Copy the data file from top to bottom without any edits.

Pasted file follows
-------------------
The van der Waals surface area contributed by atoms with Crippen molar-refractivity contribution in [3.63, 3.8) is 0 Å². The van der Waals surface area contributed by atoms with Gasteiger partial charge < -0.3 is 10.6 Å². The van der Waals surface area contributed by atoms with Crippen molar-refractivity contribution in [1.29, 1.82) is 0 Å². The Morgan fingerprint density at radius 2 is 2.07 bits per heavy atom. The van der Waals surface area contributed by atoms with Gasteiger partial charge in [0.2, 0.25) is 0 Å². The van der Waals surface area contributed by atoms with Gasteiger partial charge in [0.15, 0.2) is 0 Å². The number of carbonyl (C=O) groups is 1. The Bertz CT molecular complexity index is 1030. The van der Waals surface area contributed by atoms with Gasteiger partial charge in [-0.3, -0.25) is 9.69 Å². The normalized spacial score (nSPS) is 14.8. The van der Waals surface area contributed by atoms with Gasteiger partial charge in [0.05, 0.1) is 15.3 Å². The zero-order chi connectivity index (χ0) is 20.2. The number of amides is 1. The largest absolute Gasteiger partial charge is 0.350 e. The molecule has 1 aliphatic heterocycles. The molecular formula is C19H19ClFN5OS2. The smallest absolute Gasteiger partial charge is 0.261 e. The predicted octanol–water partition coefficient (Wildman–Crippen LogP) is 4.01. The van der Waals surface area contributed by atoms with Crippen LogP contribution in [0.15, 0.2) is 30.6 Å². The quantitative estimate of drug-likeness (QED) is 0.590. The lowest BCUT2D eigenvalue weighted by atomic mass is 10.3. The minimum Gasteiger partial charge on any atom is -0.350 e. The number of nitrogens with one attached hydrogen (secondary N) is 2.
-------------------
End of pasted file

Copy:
The van der Waals surface area contributed by atoms with Crippen molar-refractivity contribution in [3.63, 3.8) is 0 Å². The van der Waals surface area contributed by atoms with Gasteiger partial charge < -0.3 is 10.6 Å². The van der Waals surface area contributed by atoms with Crippen molar-refractivity contribution in [1.29, 1.82) is 0 Å². The Morgan fingerprint density at radius 2 is 2.07 bits per heavy atom. The van der Waals surface area contributed by atoms with Gasteiger partial charge in [0.2, 0.25) is 0 Å². The van der Waals surface area contributed by atoms with Gasteiger partial charge in [0.15, 0.2) is 0 Å². The number of carbonyl (C=O) groups is 1. The Bertz CT molecular complexity index is 1030. The van der Waals surface area contributed by atoms with Gasteiger partial charge in [-0.3, -0.25) is 9.69 Å². The normalized spacial score (nSPS) is 14.8. The van der Waals surface area contributed by atoms with Gasteiger partial charge in [0.05, 0.1) is 15.3 Å². The zero-order chi connectivity index (χ0) is 20.2. The number of amides is 1. The largest absolute Gasteiger partial charge is 0.350 e. The molecule has 1 aliphatic heterocycles. The molecular formula is C19H19ClFN5OS2. The smallest absolute Gasteiger partial charge is 0.261 e. The predicted octanol–water partition coefficient (Wildman–Crippen LogP) is 4.01. The van der Waals surface area contributed by atoms with Crippen LogP contribution in [0.15, 0.2) is 30.6 Å². The quantitative estimate of drug-likeness (QED) is 0.590. The lowest BCUT2D eigenvalue weighted by atomic mass is 10.3. The minimum Gasteiger partial charge on any atom is -0.350 e. The number of nitrogens with one attached hydrogen (secondary N) is 2.